Fourth Edition, November 2011
260: Best Essays in Intermediate Composition
2nd Place Winner
Defining Marriage: Cohabitation for Modern Childrearing
Our society’s definition of marriage has changed over the years. The structure of the ideal, nuclear family has always been held together by marriage. Marriage always served a specific purpose; whether it was intended for legal, social, or economic stability, the formation of a family, procreation, legitimizing sexual relations, fulfilling religious obligations, publicly declaring love for one another, or obtaining citizenship, marriage fulfilled a function. Marriage had strategy and there was an agenda to be executed. Regardless of the reasons, the essential and leading incentive for marriages was, and is still today, childrearing, the upbringing, educating, and nurturing of children. It was a common belief in the past that it took the marriage of two people, a man and a woman, a husband and a wife, to raise a family. Recently, however, the demand for these classic male and female, husband and wife, roles that marriage used to offer have been on the decline, seen by the steady increase of divorce rates across America, making cohabitation a healthier resolution for both today’s couples and their children. In today’s modern society, in conflict with conventional and conservative theories, cohabitation is a more responsible and logical decision over marriage when it comes to childrearing due to the changing definition of marriage resulting with the increase of divorce rates and the irrefutable psychological problems divorce has on American children.
Current statistics show there has been a radical and steady increase in the number of divorces across America. Arguments have been made claiming that as we try to analyze how and why the divorce rate have gone up it is important to factor in the age, race, education, and status of the people who are getting divorced and how many times. But who is getting divorced in terms of age, race, education, status, etc., and how many times is not the concern here; what needs to be examined from these statistics is how our modern society is much more tolerant and lenient of divorce. Between the 1950s and the 1970s, the rate of divorces to rate of marriages was consistent at about 20%. Meaning 20% of all marriages will result in a divorce. After the 1970s, the rate increased quickly and dramatically by a shocking 30% in only a short ten years, keeping the new rate of divorces to rate of marriages consistent at 50% until today (Bureau of Census, 2009). Society’s past expectations for married couples pushed them to stay together; divorce was looked down upon. However, current expectations are not so extreme; divorce is now common, almost expected in all marriages. Society will not discriminate or judge a marriage if it fails.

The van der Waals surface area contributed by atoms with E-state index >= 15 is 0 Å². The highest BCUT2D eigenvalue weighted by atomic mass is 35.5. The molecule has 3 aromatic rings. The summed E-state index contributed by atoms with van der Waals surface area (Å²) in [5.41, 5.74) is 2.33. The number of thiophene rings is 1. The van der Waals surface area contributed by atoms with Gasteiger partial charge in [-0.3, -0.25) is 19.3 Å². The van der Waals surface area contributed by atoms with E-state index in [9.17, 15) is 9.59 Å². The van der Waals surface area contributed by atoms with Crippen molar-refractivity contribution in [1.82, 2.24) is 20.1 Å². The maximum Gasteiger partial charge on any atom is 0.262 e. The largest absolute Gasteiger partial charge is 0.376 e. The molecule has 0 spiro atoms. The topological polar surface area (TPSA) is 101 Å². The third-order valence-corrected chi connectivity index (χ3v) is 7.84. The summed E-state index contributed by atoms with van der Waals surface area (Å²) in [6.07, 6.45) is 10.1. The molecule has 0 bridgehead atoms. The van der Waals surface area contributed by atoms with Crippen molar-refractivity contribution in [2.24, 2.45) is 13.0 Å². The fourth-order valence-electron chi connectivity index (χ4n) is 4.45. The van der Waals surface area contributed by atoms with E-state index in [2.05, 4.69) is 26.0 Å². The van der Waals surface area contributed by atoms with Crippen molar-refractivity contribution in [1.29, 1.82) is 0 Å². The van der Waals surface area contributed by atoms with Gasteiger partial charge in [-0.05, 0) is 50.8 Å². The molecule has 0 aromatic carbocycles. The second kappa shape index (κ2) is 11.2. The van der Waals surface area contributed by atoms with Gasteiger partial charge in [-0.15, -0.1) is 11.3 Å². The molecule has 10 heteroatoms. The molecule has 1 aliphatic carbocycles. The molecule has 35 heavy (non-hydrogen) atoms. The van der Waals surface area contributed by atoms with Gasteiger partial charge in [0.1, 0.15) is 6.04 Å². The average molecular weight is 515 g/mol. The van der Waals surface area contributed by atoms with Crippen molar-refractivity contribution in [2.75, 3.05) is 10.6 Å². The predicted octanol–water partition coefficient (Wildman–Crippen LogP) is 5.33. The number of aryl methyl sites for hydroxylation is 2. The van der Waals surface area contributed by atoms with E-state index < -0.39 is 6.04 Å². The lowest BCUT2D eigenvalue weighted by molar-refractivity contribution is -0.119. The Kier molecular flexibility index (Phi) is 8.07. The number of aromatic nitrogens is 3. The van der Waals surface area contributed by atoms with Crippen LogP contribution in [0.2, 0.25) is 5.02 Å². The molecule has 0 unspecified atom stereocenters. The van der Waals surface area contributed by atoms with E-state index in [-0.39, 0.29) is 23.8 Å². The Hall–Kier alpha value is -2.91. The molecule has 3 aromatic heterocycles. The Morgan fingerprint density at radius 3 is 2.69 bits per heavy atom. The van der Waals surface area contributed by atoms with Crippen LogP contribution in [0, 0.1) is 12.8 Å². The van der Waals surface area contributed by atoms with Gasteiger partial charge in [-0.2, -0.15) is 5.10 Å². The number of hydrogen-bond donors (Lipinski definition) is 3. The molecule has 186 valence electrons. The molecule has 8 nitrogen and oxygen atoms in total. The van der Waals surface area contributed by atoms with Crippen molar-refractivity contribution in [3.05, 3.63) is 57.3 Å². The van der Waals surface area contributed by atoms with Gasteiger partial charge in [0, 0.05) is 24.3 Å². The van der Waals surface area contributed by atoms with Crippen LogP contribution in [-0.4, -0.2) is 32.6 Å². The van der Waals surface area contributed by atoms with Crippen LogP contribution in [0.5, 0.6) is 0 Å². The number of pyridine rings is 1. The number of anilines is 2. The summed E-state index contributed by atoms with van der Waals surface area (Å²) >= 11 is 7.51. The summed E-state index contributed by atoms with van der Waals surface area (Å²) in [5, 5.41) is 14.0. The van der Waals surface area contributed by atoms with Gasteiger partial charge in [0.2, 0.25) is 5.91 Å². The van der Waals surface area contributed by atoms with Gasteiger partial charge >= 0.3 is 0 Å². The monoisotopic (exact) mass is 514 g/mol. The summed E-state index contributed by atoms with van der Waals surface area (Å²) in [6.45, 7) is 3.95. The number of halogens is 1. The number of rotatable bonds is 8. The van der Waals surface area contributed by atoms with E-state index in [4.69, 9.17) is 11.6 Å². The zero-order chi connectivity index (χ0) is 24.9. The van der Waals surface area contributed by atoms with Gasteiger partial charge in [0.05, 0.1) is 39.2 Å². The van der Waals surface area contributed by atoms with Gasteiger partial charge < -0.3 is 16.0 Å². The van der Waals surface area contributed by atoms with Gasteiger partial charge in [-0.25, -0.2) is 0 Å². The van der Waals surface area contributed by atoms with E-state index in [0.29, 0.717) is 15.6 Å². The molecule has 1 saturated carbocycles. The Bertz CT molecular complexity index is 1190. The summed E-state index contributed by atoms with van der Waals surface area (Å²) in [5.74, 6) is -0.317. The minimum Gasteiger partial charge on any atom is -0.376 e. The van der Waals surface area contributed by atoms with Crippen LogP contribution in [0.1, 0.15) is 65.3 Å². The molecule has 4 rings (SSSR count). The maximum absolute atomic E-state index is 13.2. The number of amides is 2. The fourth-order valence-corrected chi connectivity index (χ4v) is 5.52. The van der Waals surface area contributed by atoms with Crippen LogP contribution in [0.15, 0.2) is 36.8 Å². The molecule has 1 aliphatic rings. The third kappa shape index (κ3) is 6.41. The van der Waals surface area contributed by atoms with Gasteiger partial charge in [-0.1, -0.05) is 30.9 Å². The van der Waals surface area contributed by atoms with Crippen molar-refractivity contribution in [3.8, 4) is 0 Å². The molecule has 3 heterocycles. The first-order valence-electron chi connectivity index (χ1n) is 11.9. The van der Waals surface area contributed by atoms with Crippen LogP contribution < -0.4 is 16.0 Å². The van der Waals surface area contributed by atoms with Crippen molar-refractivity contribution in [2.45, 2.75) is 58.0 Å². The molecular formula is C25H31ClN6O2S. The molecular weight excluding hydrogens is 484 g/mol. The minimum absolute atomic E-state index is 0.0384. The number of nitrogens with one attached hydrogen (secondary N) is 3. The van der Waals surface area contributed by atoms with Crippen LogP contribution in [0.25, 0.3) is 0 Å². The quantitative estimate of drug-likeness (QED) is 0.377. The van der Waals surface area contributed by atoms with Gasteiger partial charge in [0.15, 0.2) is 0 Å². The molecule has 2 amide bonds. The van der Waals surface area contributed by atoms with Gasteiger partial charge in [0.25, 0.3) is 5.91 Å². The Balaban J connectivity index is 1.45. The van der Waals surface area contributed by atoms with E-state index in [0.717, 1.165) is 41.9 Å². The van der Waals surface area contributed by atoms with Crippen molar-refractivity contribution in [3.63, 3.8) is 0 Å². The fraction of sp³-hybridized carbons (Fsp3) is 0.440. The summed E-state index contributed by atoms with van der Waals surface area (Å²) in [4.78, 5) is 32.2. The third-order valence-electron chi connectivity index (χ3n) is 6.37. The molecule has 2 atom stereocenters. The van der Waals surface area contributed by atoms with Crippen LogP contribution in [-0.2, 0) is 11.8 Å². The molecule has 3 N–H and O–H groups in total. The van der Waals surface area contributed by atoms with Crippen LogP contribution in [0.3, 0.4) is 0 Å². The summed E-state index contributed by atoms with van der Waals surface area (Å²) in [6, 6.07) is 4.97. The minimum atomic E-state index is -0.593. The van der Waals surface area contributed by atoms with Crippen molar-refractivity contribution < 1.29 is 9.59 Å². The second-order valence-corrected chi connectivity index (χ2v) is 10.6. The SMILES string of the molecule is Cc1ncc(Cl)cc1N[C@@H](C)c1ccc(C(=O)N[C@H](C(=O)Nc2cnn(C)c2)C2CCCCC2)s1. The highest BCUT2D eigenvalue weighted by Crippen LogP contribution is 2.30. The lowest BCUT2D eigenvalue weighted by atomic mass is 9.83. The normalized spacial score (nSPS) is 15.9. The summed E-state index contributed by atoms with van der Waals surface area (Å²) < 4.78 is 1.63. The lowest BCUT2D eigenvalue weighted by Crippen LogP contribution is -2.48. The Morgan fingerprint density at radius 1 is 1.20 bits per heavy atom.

Sociologists will debate why divorce rates have increased, whether it is due to the never ending improvement of medical and science fields resulting in the increased life spans or whether the rates are due to society’s changing roles of men and women in the workplace and home. Psychologists will evaluate the positive and negative aspects of each and every marriage in attempt to start counseling and resolve any to all marital issues. Endless amount of time and effort can be spent in an attempt to try and understand and possibly solve the high percentages of divorces, but the facts show that marriage is outdated. The marriage system has failed. Modern society has acquired new techniques to be just as successful at fulfilling the wants and needs marriage used to provide couples. If two people want to live together, enjoy their sexual relationship, or have a family, they do not need marriage to legitimize their actions.